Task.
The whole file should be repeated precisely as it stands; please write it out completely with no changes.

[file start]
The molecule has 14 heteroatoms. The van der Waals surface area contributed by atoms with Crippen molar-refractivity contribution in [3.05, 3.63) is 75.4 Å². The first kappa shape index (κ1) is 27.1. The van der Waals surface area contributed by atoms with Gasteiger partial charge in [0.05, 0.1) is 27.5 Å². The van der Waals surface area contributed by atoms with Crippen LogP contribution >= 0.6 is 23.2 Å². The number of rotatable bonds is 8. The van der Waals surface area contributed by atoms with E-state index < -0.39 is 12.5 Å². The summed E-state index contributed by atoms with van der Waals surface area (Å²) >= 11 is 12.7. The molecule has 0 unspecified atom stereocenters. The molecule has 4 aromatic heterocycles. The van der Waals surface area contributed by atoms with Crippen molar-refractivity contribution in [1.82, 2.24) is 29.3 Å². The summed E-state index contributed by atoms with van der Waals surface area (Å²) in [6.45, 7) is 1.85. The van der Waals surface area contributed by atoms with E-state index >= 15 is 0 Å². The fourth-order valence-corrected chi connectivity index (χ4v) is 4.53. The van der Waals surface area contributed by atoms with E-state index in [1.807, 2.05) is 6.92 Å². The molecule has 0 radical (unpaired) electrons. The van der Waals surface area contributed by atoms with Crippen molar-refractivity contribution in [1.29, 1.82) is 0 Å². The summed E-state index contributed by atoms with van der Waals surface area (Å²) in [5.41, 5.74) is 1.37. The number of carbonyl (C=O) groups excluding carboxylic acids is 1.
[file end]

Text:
The molecule has 14 heteroatoms. The van der Waals surface area contributed by atoms with Crippen molar-refractivity contribution in [3.05, 3.63) is 75.4 Å². The first kappa shape index (κ1) is 27.1. The van der Waals surface area contributed by atoms with Gasteiger partial charge in [0.05, 0.1) is 27.5 Å². The van der Waals surface area contributed by atoms with Crippen LogP contribution >= 0.6 is 23.2 Å². The number of rotatable bonds is 8. The van der Waals surface area contributed by atoms with E-state index < -0.39 is 12.5 Å². The summed E-state index contributed by atoms with van der Waals surface area (Å²) >= 11 is 12.7. The molecule has 0 unspecified atom stereocenters. The molecule has 4 aromatic heterocycles. The van der Waals surface area contributed by atoms with Crippen molar-refractivity contribution in [1.82, 2.24) is 29.3 Å². The summed E-state index contributed by atoms with van der Waals surface area (Å²) in [6.45, 7) is 1.85. The van der Waals surface area contributed by atoms with E-state index >= 15 is 0 Å². The fourth-order valence-corrected chi connectivity index (χ4v) is 4.53. The van der Waals surface area contributed by atoms with E-state index in [1.807, 2.05) is 6.92 Å². The molecule has 0 radical (unpaired) electrons. The van der Waals surface area contributed by atoms with Crippen molar-refractivity contribution in [1.29, 1.82) is 0 Å². The summed E-state index contributed by atoms with van der Waals surface area (Å²) in [5.41, 5.74) is 1.37. The number of carbonyl (C=O) groups excluding carboxylic acids is 1.